Music Business

Beats Music CEO Ian Rogers Largely Missing From Apple Acquisition Coverage

Ian-rogers(UPDATED) Amidst all the news about the acquisition of Beats Electronics, we've heard very little about the CEO of Beats Music, Ian Rogers. Yes, Jimmy Iovine is the big boss at Beats, but given the prominence of the streaming music service in coverage of the acquisition, one would think the CEO of said service would get a bit more ink. Yet this sense that Rogers is missing from the news has been part of the story of Beats Music all along.

It's Hard To Be CEO When Your Boss Is The CEO

Apple beatsBeats announced Daisy, the early name for Beats Music, and the appointment of Ian Rogers as CEO in early January 2013. Rogers also took over as head of MOG, the separate streaming music service earlier acquired by Beats. In addition Rogers continued with Topspin in the role of Executive Chairman.

In February 2013 Beats CEO Jimmy Iovine went on a barnstorming tour in which some exaggerations were made for which Iovine mostly got a pass.

At the time Ian Rogers seemed oddly quiet. Obviously Iovine's the big boss and the media entertainer as well so it made sense that he led the first marketing push.

Later that year, in a brief Twitter exchange with Rogers, he stated something to the effect that the muzzle was finally coming off.

Rogers did make appearances along the way, for example, in The Verge and Billboard as well as at SXSW. But he always seemed to be toeing a company line rather than leading a company.

This impression may well be entirely unfair. Rogers has always been rather understated showing quite a bit of insight when he does speak, for example, in his interviews for This Week in Music.

But it's the depth and quality of Rogers' pre-Beats writing and speaking that let many of us know he was much more than pretty hair and a deep resume.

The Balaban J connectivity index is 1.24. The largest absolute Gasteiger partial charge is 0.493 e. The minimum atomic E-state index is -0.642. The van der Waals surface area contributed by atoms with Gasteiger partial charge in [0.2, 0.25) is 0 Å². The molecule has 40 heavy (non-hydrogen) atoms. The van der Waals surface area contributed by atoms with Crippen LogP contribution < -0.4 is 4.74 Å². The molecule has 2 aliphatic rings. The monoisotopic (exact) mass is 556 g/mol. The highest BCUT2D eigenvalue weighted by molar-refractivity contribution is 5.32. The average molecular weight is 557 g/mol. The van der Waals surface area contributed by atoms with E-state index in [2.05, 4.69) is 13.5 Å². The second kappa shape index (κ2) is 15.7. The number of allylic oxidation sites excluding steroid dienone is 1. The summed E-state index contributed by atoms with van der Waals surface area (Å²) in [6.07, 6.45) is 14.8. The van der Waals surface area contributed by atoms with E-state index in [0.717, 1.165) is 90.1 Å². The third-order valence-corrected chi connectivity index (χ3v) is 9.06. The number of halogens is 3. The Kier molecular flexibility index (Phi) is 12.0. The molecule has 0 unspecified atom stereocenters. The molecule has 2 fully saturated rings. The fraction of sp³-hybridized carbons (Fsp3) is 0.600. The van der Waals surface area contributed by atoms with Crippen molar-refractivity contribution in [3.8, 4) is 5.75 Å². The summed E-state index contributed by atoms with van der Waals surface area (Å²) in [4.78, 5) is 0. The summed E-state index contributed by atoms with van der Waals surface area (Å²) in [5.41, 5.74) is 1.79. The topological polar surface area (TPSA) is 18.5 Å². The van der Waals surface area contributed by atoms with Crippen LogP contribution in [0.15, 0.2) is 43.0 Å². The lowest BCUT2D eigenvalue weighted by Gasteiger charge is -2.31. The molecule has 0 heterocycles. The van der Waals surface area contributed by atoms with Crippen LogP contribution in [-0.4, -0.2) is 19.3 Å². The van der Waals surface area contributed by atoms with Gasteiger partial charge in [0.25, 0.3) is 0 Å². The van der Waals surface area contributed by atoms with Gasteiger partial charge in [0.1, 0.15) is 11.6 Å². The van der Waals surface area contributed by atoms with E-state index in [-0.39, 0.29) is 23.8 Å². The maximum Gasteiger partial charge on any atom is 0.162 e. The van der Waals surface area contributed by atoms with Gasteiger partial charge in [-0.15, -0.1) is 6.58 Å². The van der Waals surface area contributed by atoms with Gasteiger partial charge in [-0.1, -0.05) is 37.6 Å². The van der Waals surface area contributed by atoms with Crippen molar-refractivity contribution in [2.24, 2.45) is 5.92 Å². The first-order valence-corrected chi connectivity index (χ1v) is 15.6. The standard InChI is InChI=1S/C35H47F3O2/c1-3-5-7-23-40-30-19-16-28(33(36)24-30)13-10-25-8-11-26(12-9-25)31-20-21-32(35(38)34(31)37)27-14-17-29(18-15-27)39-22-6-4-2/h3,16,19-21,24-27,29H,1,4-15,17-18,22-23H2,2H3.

And knowing that is what made it so hard to see a position which could have forefronted that insight become a background for celebrity leadership.

Rogers Mostly Missing From Beats Acquisition Coverage

Beats appleIan Rogers is missing from the Apple press release and the Beats acquisition announcement post.

It's said that he was initially scheduled to appear with Jimmy Iovine at the Code Conference, instead Iovine appeared with Apple's Eddy Cue.

I've seen passing references to Ian Rogers in acquisition coverage saying that he will report to Eddy Cue at Apple.

Let's hope that Rogers can regain his voice at Apple or move along to, yes, the next episode.

Editors Note: As several readers have pointed out, Luke Woods, the Beats Electronics CEO, who started as Jimmy Iovine's assistant at Interscope and formed Beats with him was also notably absent from all the coverage.


Hypebot Senior Contributor Clyde Smith (@fluxresearch) is also beta blogging at DanceLand. To suggest topics about music tech, DIY music biz or music marketing for Hypebot, contact: clyde(at)fluxresearch(dot)com.

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  1. Head down, mouth shut, pocket the dough, and on to the next.
    Same with Luke Wood.
    Also – wondering what will be the fate of the radio programmers who ditched their prime terrestrial FM gigs to ‘curate’ channels on Beats.

  2. Trent Reznor is also conspicuously absent from the acquisition announcement. I suspect the Apple Beats integration may be anti-climatic like Beats Music. Only 110,000 subscribers for FM music disk jockey’s portrayed as “music curators”.

  3. Not taking sides, but:
    Beats has 250,000 subscribers
    Ian isn’t worth $100 million.
    He’s also way more important to the future of this deal than Trent.
    OK, maybe I’m taking sides.

  4. I agree with Edward Jennings. Beats version of music as a service fails to impress me with its much hyped curation features. They can’t produce something more groundbreaking?

  5. Funny to see this story. I was thinking the same thing as I was reading everything. Ian poured his heart into building a really excellent service and not even a nod. It’s like they had to have equal representation from each side of the deal and Apple didn’t have a third. Or four makes a better photo. Anyhoo, Beats Music would not be what it is without Ian’s direction. That’s a fact.

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